4. Learn about the characters using body biographies


These body biographies by Danielle Knight of Study All Knight are another great lesson for Romeo and Juliet. In the activity, students analyze characters from the play in an engaging way. In completing the projects, students have to:

  • find direct quotes
  • analyze how the character has changed (or stayed the same)
  • explore the characters’ inner thoughts/feelings
  • analyze the characters’ values and beliefs
  • explore the characters’ strengths/weaknesses
  • identify the characters’ goal/s in the play
  • describe what the character/s look like
  • choose the characters’ best accomplishment/s
  • identify symbols
  • and describe the characters’ background, family, personality, and conflict

5. Using Romeo and Juliet to learn how to integrate quotes and paraphrasing in literary analysis


This lesson helps students understand how to quote and paraphrase in literary analysis using Romeo and Juliet quotes. Included in the lesson, useable in both print and digital, are:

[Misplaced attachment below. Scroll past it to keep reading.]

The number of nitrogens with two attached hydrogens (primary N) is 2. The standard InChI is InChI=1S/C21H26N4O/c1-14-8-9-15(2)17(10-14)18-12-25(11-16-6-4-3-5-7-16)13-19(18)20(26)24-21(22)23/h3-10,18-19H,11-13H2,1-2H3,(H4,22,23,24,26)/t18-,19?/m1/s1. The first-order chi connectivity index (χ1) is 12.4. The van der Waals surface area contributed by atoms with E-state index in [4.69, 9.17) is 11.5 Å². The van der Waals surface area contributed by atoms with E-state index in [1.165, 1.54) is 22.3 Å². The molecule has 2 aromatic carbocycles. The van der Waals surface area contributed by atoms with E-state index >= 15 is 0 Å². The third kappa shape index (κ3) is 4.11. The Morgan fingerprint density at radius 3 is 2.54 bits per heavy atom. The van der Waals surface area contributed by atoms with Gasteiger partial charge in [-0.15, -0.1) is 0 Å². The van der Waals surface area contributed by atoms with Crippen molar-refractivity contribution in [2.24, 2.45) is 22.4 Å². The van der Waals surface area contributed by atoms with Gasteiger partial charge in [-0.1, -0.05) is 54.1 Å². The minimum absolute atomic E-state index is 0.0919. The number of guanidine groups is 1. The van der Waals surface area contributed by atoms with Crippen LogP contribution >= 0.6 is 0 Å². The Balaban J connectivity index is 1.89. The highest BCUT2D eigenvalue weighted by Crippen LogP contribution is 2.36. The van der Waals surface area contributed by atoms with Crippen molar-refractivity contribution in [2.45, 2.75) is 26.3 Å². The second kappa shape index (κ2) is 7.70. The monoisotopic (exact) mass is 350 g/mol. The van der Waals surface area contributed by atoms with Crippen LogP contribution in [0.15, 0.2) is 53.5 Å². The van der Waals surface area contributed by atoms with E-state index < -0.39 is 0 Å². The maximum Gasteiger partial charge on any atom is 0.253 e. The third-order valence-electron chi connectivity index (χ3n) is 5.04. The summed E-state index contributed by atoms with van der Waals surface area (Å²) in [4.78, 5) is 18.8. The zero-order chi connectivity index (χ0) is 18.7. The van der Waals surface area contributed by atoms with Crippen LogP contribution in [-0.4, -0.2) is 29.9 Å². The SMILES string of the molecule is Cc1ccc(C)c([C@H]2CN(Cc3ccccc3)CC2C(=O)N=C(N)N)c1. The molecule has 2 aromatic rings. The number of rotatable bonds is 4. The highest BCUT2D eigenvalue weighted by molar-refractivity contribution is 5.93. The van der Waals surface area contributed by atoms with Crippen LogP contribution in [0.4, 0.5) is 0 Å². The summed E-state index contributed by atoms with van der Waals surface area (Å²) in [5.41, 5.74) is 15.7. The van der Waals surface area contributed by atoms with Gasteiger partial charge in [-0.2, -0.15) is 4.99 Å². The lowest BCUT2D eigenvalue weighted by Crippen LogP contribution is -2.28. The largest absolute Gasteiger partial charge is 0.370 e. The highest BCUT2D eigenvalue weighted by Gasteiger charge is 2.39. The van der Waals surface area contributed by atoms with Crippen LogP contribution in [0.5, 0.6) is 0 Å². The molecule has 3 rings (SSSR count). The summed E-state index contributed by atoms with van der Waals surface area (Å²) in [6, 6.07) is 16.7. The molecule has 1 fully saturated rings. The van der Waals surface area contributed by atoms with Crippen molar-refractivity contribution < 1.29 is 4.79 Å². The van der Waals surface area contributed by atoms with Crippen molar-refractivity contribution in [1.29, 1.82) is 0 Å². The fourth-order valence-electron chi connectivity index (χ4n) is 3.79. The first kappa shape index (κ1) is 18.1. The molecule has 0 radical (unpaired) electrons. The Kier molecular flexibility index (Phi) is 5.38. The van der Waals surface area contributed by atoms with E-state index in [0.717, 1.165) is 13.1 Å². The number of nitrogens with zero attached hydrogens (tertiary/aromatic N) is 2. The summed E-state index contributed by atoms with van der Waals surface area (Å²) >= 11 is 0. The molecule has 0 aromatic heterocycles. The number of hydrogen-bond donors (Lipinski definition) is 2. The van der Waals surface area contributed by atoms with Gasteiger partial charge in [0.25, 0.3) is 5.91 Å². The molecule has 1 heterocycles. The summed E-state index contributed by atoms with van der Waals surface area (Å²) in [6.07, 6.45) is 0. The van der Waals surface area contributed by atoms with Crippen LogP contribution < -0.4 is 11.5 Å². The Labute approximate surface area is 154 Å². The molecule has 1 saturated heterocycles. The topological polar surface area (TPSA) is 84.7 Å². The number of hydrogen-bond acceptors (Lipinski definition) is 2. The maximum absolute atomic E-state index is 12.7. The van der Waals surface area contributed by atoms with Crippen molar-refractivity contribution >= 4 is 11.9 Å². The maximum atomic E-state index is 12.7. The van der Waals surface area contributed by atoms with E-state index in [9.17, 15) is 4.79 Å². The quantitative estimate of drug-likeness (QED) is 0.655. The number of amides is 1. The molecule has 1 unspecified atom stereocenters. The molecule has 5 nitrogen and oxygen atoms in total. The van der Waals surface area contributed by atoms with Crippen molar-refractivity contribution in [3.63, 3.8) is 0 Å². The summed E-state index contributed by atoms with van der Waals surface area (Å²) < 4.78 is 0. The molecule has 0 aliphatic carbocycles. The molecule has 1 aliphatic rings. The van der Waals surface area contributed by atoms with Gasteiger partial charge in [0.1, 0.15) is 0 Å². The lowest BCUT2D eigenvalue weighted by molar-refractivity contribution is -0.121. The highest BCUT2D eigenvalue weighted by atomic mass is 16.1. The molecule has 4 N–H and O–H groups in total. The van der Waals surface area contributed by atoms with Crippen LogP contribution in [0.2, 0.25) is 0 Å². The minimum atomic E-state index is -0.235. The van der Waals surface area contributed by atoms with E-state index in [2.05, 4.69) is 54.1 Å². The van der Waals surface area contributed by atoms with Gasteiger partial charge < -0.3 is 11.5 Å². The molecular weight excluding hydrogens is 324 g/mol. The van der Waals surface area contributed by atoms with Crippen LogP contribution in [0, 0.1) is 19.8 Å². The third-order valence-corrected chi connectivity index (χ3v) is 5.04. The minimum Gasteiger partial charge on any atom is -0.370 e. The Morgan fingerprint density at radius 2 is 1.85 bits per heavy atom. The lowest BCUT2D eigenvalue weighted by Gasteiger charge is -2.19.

• a scaffolded introduction with examples of how to integrate quotes
  • independent practice with rubrics
  • suggested answers
  • an editable homework task and quiz
  • bellringers for the play

6. Romeo and Juliet photo booth printable props


This Romeo and Juliet activity would be a great way to get students to revise the play as they go. At the end of each scene, students could do a fun comic-book style photo-booth scene summary that they act out, write dialogue for, and then print and put in a comic-book template.

It would not only be fun, but it would also help students identify the important elements of each scene and remember what happened in the plot of the play.

After reading lessons

So you’ve finished reading or watching Romeo and Juliet, and now you come to the pointy end where you need to review before an assessment task. These great Romeo and Juliet review activities are sure to be a hit with your students.